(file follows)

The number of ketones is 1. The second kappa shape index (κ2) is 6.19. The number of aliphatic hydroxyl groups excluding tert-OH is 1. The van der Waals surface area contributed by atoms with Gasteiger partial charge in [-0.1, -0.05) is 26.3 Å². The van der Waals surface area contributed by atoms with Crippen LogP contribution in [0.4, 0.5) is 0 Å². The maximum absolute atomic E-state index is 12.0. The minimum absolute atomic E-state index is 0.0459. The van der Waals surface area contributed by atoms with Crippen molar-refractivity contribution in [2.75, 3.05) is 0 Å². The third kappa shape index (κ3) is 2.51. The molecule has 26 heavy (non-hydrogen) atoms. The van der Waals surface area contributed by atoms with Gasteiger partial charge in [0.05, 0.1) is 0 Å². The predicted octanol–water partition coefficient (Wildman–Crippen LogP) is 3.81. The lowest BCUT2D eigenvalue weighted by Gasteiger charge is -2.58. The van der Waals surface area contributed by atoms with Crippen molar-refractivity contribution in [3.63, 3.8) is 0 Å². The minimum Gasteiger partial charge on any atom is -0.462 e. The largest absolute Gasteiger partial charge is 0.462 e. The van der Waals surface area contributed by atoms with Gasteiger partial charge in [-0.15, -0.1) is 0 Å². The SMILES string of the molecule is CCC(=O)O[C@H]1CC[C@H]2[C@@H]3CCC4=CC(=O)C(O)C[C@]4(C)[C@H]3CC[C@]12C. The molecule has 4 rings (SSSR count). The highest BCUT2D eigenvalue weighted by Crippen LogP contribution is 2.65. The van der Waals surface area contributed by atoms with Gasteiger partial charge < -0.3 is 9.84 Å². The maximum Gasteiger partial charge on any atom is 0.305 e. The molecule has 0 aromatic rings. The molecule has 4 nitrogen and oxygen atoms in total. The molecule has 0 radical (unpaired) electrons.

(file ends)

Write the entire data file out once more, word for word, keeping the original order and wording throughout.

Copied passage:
The number of ketones is 1. The second kappa shape index (κ2) is 6.19. The number of aliphatic hydroxyl groups excluding tert-OH is 1. The van der Waals surface area contributed by atoms with Gasteiger partial charge in [-0.1, -0.05) is 26.3 Å². The van der Waals surface area contributed by atoms with Crippen LogP contribution in [0.4, 0.5) is 0 Å². The maximum absolute atomic E-state index is 12.0. The minimum absolute atomic E-state index is 0.0459. The van der Waals surface area contributed by atoms with Crippen molar-refractivity contribution in [2.75, 3.05) is 0 Å². The third kappa shape index (κ3) is 2.51. The molecule has 26 heavy (non-hydrogen) atoms. The van der Waals surface area contributed by atoms with Gasteiger partial charge in [0.05, 0.1) is 0 Å². The predicted octanol–water partition coefficient (Wildman–Crippen LogP) is 3.81. The lowest BCUT2D eigenvalue weighted by Gasteiger charge is -2.58. The van der Waals surface area contributed by atoms with Crippen molar-refractivity contribution in [3.63, 3.8) is 0 Å². The minimum Gasteiger partial charge on any atom is -0.462 e. The largest absolute Gasteiger partial charge is 0.462 e. The van der Waals surface area contributed by atoms with Gasteiger partial charge in [-0.15, -0.1) is 0 Å². The SMILES string of the molecule is CCC(=O)O[C@H]1CC[C@H]2[C@@H]3CCC4=CC(=O)C(O)C[C@]4(C)[C@H]3CC[C@]12C. The molecule has 4 rings (SSSR count). The highest BCUT2D eigenvalue weighted by Crippen LogP contribution is 2.65. The van der Waals surface area contributed by atoms with Gasteiger partial charge < -0.3 is 9.84 Å². The maximum Gasteiger partial charge on any atom is 0.305 e. The molecule has 0 aromatic rings. The molecule has 4 nitrogen and oxygen atoms in total. The molecule has 0 radical (unpaired) electrons.